Therefore the best ways to keep audiences glued to your speech are by keeping speeches short and simple. A speaker has to respect the time of his audience. About time sense, Jenkin Lloyd Jones said: “A man who gives a bad thirty minute speech to two hundred people wastes only half-hour of his time. But he wastes one hundred hours of his audience’s time. That surely is a hanging offence.” So, by simply valuing the time of the audience a speaker can transform the kiss of death into a new lease of life.
And about simplicity, Emerson said: “Nothing is more simple than greatness indeed, to be simple is to be great.” In that sense, a great speaker makes it look all so easy like a batsman dancing down the cricket pitch and lofting the ball of a spinner over the long off boundary for a six.
And when the audience feels this sense of ease with which the task is done, the speaker has really connected with the audience. Such a performance shows his mastery of the art in which the audience shares the very heartbeat and rhythm of the speaker and his speech.
In public speaking, connections are made on another level too. This level goes far beyond flesh and blood. It probes the very depths of the spirit of man. The spoken word is like an arrow that cleaves the air and finds a firm lodging in the human heart. The skill of the best cardiac surgeon may dislodge it from there but the wound and the scar shall remain.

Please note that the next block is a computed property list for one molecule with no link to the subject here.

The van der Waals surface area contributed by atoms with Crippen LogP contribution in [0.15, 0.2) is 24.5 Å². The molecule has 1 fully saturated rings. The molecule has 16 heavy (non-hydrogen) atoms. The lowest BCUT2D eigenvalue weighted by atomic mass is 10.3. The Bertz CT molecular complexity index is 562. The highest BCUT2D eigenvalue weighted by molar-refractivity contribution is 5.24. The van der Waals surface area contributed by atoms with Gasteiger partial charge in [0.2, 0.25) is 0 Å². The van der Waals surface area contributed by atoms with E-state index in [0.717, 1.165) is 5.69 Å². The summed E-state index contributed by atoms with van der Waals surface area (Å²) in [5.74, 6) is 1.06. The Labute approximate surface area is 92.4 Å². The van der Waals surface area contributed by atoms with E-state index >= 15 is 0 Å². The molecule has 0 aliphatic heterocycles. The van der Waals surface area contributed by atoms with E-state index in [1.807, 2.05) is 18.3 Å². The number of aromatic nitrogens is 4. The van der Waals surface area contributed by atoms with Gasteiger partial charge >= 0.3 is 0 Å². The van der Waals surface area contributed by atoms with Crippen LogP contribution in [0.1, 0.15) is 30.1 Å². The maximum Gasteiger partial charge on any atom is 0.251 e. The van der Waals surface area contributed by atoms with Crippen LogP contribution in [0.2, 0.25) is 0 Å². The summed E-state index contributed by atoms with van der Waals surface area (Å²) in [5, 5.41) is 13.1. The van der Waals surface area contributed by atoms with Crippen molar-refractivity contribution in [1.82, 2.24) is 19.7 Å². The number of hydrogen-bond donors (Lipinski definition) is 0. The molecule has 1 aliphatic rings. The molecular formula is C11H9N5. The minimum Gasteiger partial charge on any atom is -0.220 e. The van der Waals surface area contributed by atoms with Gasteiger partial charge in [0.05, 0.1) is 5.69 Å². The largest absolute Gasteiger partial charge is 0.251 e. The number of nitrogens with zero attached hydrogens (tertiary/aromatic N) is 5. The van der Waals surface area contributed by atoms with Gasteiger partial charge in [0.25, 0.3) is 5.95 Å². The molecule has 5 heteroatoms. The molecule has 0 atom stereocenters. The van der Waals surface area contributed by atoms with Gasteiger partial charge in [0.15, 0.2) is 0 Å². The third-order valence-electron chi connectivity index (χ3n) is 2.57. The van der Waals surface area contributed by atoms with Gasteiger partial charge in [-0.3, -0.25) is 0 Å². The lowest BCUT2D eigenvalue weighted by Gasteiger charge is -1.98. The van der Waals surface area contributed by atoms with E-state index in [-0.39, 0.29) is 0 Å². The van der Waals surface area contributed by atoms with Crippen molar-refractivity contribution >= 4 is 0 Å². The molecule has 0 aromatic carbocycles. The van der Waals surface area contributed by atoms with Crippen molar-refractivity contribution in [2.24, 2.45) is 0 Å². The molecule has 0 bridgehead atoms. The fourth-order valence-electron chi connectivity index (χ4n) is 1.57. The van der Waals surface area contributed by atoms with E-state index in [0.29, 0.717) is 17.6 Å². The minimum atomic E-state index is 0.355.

The spoken word is also like a song that finds a corresponding melody in another heart. It soothes and heals. The memory of that spoken word shall glow like an ember even when all the other fires in the world would die in ashes. Such is the power of the spoken word.
Of such connections, the Book of Proverbs has something significant to say: “The tongue has the power of life and death, and those who love it will eat its fruit.” It may seem amazing that such a small organ of the human body is invested with the power of life and death. Yet the more one thinks of it, the more fascinating the study of it becomes.
While the words of a powerful dictator like Hitler had the sting of death in it, the words of Winston Churchill and Rev. Martin Luther King had the gift of life in them. One of them had nothing to offer but blood, toil, tears and sweat. The other man said: I have a dream today. Both Churchill and King represent that host of speakers who pour life and courage, strength and inspiration, honor and dignity to the human cause of justice and freedom, righteousness and lasting peace in a war-torn world.
A speaker who falls into this category leaves footprints on the sands of time. He can be sure that others would follow in his steps. His words would connect to unborn tomorrows and thus ensure that a blazing torch of hope is passed on to multitudes of children and youth of the next generations. His words would echo from every mountain and valley that character and worthy conduct would give life to voices that would shake the foundations of evil empires; thus creating a new and better world.